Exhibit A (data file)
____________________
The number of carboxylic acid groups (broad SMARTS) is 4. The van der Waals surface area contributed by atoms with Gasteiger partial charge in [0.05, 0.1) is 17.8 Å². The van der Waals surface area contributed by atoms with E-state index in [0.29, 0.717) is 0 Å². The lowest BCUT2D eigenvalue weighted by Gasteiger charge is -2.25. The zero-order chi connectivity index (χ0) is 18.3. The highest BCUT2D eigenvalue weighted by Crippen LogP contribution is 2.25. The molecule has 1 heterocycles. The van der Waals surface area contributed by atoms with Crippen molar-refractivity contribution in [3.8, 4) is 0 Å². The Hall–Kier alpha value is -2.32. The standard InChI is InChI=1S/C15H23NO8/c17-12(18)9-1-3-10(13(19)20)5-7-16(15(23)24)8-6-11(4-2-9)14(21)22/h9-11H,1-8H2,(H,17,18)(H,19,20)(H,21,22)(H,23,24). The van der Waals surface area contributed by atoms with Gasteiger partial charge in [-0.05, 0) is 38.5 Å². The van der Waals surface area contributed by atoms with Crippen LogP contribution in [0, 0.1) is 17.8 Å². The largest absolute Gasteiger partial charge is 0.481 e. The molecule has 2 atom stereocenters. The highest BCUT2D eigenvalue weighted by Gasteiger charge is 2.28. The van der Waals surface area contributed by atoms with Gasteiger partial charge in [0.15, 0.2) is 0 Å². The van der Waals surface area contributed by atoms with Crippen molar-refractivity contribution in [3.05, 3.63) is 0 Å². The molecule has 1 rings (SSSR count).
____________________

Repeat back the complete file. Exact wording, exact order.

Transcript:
The number of carboxylic acid groups (broad SMARTS) is 4. The van der Waals surface area contributed by atoms with Gasteiger partial charge in [0.05, 0.1) is 17.8 Å². The van der Waals surface area contributed by atoms with E-state index in [0.29, 0.717) is 0 Å². The lowest BCUT2D eigenvalue weighted by Gasteiger charge is -2.25. The zero-order chi connectivity index (χ0) is 18.3. The highest BCUT2D eigenvalue weighted by Crippen LogP contribution is 2.25. The molecule has 1 heterocycles. The van der Waals surface area contributed by atoms with Crippen molar-refractivity contribution in [3.8, 4) is 0 Å². The Hall–Kier alpha value is -2.32. The standard InChI is InChI=1S/C15H23NO8/c17-12(18)9-1-3-10(13(19)20)5-7-16(15(23)24)8-6-11(4-2-9)14(21)22/h9-11H,1-8H2,(H,17,18)(H,19,20)(H,21,22)(H,23,24). The van der Waals surface area contributed by atoms with Gasteiger partial charge in [-0.05, 0) is 38.5 Å². The van der Waals surface area contributed by atoms with Crippen LogP contribution in [0, 0.1) is 17.8 Å². The largest absolute Gasteiger partial charge is 0.481 e. The molecule has 2 atom stereocenters. The highest BCUT2D eigenvalue weighted by Gasteiger charge is 2.28. The van der Waals surface area contributed by atoms with Gasteiger partial charge in [0.15, 0.2) is 0 Å². The van der Waals surface area contributed by atoms with Crippen molar-refractivity contribution in [3.05, 3.63) is 0 Å². The molecule has 1 rings (SSSR count).